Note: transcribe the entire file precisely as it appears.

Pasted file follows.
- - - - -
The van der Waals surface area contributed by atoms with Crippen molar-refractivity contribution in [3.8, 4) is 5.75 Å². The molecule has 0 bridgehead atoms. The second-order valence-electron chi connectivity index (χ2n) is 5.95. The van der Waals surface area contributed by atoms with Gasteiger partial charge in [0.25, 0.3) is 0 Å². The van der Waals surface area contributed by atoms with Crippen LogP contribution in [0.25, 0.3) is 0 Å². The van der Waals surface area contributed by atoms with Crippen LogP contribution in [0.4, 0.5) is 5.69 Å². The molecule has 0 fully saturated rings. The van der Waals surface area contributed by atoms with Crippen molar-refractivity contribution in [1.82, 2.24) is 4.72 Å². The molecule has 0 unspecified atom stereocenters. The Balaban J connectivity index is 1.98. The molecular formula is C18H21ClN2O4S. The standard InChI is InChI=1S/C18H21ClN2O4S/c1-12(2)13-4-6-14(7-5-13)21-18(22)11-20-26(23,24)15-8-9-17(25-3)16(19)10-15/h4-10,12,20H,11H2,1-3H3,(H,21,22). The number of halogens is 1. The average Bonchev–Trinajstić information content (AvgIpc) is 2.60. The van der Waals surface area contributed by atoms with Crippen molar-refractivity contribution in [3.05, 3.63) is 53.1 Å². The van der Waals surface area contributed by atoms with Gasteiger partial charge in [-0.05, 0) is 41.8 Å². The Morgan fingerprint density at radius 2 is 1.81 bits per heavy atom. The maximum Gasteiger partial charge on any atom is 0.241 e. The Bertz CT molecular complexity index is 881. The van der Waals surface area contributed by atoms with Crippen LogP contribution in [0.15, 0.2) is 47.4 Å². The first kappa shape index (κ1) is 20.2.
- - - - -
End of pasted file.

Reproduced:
The van der Waals surface area contributed by atoms with Crippen molar-refractivity contribution in [3.8, 4) is 5.75 Å². The molecule has 0 bridgehead atoms. The second-order valence-electron chi connectivity index (χ2n) is 5.95. The van der Waals surface area contributed by atoms with Gasteiger partial charge in [0.25, 0.3) is 0 Å². The van der Waals surface area contributed by atoms with Crippen LogP contribution in [0.25, 0.3) is 0 Å². The van der Waals surface area contributed by atoms with Crippen LogP contribution in [0.4, 0.5) is 5.69 Å². The molecule has 0 fully saturated rings. The van der Waals surface area contributed by atoms with Crippen molar-refractivity contribution in [1.82, 2.24) is 4.72 Å². The molecule has 0 unspecified atom stereocenters. The Balaban J connectivity index is 1.98. The molecular formula is C18H21ClN2O4S. The standard InChI is InChI=1S/C18H21ClN2O4S/c1-12(2)13-4-6-14(7-5-13)21-18(22)11-20-26(23,24)15-8-9-17(25-3)16(19)10-15/h4-10,12,20H,11H2,1-3H3,(H,21,22). The number of halogens is 1. The average Bonchev–Trinajstić information content (AvgIpc) is 2.60. The van der Waals surface area contributed by atoms with Crippen molar-refractivity contribution in [3.05, 3.63) is 53.1 Å². The van der Waals surface area contributed by atoms with Gasteiger partial charge in [-0.05, 0) is 41.8 Å². The Morgan fingerprint density at radius 2 is 1.81 bits per heavy atom. The maximum Gasteiger partial charge on any atom is 0.241 e. The Bertz CT molecular complexity index is 881. The van der Waals surface area contributed by atoms with Crippen LogP contribution in [0.15, 0.2) is 47.4 Å². The first kappa shape index (κ1) is 20.2.